Written by Horav Yosef Yeshaya Braun, member of the Badatz of Crown Heights
Websites can generate income by hosting advertisements; when a visitor clicks on an ad, the site owner receives a small payout from the advertiser. Sometimes a person posts a video to a host site that is accompanied by ads, and each time it is viewed they are compensated.
May a Jewish person benefit from such internet traffic if it occurs on Shabbos, or is it considered schar Shabbos (revenue generated by Shabbos activity), which is forbidden? (The question of keeping websites open on Shabbos is addressed in Halachah #598.)
Halachah grants a unique dispensation for an employee to receive schar Shabbos (for work permitted on Shabbos, of course): Pay received b’havla’ah (lit., swallowed) i.e. compensation for Shabbos is combined with the money earned throughout the week. This exemption generally applies only to those employees who receive a fixed salary on a weekly or monthly basis—but not daily—independent of the actual hours or days worked. (For more comprehensive coverage of schar Shabbos, see Halachah #413; for other modern-day applications see Halachah #343.)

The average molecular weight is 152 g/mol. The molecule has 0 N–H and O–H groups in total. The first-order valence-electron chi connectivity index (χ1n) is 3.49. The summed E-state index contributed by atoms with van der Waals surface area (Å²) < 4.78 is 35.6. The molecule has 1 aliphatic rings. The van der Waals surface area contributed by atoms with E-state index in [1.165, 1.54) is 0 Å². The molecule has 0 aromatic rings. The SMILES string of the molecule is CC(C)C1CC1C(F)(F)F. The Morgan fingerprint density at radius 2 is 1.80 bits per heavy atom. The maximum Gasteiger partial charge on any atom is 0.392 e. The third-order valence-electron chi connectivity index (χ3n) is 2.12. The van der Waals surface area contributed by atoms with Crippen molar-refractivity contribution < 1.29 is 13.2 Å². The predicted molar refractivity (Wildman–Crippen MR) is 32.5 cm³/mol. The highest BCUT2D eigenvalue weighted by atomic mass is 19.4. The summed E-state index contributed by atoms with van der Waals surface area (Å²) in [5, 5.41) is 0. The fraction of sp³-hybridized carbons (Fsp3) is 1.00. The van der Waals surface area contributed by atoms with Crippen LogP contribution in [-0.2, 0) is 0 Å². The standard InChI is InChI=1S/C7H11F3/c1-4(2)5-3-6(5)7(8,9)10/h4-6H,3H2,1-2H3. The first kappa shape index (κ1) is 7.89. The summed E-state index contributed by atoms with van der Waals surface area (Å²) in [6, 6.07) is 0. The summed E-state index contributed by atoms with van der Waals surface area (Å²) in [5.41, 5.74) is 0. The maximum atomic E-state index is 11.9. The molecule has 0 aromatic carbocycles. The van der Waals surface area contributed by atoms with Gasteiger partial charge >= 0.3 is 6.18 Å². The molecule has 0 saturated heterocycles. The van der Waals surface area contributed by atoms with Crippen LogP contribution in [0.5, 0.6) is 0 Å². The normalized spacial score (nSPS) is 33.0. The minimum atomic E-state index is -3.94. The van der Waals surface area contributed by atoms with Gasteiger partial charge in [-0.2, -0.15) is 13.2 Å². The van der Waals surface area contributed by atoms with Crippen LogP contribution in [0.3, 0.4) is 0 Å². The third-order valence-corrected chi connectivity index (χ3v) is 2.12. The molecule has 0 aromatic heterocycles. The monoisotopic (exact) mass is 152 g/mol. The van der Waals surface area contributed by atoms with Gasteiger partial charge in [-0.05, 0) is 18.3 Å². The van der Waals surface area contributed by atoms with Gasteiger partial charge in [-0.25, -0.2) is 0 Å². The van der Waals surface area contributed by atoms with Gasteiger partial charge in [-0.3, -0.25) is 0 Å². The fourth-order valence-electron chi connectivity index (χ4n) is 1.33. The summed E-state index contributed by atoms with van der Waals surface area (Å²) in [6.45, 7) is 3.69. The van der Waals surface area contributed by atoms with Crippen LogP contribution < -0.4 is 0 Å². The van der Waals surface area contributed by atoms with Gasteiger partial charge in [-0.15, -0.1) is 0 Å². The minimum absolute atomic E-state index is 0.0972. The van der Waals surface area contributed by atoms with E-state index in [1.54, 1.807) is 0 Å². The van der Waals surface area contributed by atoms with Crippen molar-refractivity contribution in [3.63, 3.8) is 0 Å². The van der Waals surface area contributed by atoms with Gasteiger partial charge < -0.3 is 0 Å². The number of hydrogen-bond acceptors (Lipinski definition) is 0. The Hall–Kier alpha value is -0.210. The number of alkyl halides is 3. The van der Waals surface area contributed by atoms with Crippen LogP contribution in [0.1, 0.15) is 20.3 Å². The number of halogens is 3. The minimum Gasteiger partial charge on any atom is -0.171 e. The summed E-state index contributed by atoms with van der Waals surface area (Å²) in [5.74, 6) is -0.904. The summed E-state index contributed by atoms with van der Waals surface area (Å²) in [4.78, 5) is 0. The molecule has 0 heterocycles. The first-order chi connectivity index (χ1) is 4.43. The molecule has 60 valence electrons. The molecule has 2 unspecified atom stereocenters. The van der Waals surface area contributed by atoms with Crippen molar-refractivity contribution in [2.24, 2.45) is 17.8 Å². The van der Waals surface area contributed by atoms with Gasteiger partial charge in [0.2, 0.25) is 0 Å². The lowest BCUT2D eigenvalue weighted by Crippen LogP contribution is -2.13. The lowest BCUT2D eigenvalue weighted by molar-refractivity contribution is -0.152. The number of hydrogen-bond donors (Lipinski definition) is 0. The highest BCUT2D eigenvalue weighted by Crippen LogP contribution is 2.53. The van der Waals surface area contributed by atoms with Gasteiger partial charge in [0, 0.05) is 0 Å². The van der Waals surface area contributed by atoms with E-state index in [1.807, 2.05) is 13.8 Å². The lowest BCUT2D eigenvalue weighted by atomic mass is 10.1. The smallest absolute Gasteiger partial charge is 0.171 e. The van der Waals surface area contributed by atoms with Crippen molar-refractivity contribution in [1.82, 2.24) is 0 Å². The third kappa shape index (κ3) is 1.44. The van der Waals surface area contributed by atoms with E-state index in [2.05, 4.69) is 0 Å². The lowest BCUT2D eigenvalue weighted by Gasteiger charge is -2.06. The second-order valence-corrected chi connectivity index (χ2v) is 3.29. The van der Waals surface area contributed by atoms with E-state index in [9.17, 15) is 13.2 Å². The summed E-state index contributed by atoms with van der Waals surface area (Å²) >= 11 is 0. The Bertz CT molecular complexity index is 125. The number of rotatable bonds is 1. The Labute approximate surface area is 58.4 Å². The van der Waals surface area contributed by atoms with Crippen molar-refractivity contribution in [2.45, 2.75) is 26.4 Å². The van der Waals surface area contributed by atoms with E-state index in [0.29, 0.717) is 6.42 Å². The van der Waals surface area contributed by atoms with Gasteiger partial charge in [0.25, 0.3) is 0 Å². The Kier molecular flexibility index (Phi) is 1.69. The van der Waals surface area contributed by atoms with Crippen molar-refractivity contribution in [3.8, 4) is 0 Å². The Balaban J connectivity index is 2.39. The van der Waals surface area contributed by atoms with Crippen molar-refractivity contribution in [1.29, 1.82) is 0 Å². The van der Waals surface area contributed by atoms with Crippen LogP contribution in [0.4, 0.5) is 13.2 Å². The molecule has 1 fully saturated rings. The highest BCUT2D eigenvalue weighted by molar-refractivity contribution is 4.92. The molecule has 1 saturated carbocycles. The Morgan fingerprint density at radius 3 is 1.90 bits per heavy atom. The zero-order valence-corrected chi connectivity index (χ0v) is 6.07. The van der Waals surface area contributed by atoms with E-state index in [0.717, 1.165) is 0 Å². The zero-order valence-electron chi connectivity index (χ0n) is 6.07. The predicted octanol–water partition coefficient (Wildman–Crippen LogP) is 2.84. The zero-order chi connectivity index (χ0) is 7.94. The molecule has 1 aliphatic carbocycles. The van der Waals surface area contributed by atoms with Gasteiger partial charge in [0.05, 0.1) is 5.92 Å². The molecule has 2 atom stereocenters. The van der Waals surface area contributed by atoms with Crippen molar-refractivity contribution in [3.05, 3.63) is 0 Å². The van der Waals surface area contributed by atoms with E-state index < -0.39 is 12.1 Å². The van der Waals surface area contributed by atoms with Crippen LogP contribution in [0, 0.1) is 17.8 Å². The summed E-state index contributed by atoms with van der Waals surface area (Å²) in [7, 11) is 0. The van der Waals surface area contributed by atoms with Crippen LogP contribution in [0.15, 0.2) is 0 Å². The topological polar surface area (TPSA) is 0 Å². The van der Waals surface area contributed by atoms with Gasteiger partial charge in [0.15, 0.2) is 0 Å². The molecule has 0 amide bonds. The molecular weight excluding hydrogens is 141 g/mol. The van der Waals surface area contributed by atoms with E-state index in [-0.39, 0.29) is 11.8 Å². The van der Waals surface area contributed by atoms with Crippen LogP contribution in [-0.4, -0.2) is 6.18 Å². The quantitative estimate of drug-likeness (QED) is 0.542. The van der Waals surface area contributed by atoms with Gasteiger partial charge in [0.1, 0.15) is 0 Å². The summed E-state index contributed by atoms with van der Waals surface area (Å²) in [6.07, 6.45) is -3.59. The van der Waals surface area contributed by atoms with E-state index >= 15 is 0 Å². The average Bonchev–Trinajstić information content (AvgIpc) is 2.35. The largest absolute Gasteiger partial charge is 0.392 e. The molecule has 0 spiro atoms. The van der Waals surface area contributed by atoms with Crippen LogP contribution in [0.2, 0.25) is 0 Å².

But income from a website is not predicated on fixed revenue—payment is received “per click” whether site traffic takes place on Shabbos or weekday. However, since the income isn’t real schar Shabbos—it’s not generated by the Shabbos observer’s work per se—it is considered mechzei k’schar Shabbos (appearing to be schar Shabbos). As such, we can adopt a more lenient definition of havla’ah: that if the dividends for the Shabbos clicks are grouped with the weekday clicks for collection, it is permissible.
Similar scenarios may contain details that alter the psak; a person who deals with questions of this nature should present them to rav for clarification.